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J Neurosci. 2011 Jan 19;31(3):870-7. doi: 10.1523/JNEUROSCI.5012-10.2011.

The GABAA receptor alpha+beta- interface: a novel target for subtype selective drugs.

Author information

1
Department of Biochemistry and Molecular Biology, Center for Brain Research, Medical University Vienna, Austria.

Abstract

GABA(A) receptors mediate the action of many clinically important drugs interacting with different binding sites. For some potential binding sites, no interacting drugs have yet been identified. Here, we established a steric hindrance procedure for the identification of drugs acting at the extracellular α1+β3- interface, which is homologous to the benzodiazepine binding site at the α1+γ2- interface. On screening of >100 benzodiazepine site ligands, the anxiolytic pyrazoloquinoline 2-p-methoxyphenylpyrazolo[4,3-c]quinolin-3(5H)-one (CGS 9895) was able to enhance GABA-induced currents at α1β3 receptors from rat. CGS 9895 acts as an antagonist at the benzodiazepine binding site at nanomolar concentrations, but enhances GABA-induced currents via a different site present at α1β3γ2 and α1β3 receptors. By mutating pocket-forming amino acid residues at the α1+ and the β3- side to cysteines, we demonstrated that covalent labeling of these cysteines by the methanethiosulfonate ethylamine reagent MTSEA-biotin was able to inhibit the effect of CGS 9895. The inhibition was not caused by a general inactivation of GABA(A) receptors, because the GABA-enhancing effect of ROD 188 or the steroid α-tetrahydrodeoxycorticosterone was not influenced by MTSEA-biotin. Other experiments indicated that the CGS 9895 effect was dependent on the α and β subunit types forming the interface. CGS 9895 thus represents the first prototype of drugs mediating benzodiazepine-like modulatory effects via the α+β- interface of GABA(A) receptors. Since such binding sites are present at αβ, αβγ, and αβδ receptors, such drugs will have a much broader action than benzodiazepines and might become clinical important for the treatment of epilepsy.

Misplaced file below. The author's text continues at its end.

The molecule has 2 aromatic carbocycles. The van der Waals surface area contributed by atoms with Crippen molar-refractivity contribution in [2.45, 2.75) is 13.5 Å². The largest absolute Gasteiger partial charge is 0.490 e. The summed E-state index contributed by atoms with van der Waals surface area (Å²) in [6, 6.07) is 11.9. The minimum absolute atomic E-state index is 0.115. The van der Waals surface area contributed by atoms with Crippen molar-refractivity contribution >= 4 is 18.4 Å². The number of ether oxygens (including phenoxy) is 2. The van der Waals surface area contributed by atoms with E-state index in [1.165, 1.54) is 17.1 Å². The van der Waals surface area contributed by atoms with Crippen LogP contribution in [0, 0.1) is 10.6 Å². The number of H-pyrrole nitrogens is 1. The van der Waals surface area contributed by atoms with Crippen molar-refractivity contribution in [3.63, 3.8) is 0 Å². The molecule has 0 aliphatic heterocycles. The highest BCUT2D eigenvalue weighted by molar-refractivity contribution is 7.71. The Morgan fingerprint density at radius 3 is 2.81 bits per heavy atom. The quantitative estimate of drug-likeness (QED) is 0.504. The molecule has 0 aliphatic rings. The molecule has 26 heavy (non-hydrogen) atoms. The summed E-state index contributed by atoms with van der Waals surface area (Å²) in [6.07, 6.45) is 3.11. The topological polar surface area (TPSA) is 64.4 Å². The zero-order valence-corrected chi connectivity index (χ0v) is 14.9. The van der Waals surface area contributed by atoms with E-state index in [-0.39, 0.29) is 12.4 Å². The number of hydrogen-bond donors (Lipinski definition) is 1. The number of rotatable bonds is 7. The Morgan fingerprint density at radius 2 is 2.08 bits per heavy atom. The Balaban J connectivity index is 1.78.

PMID:
21248110
PMCID:
PMC3182524
DOI:
10.1523/JNEUROSCI.5012-10.2011
[Indexed for MEDLINE]
Free PMC Article

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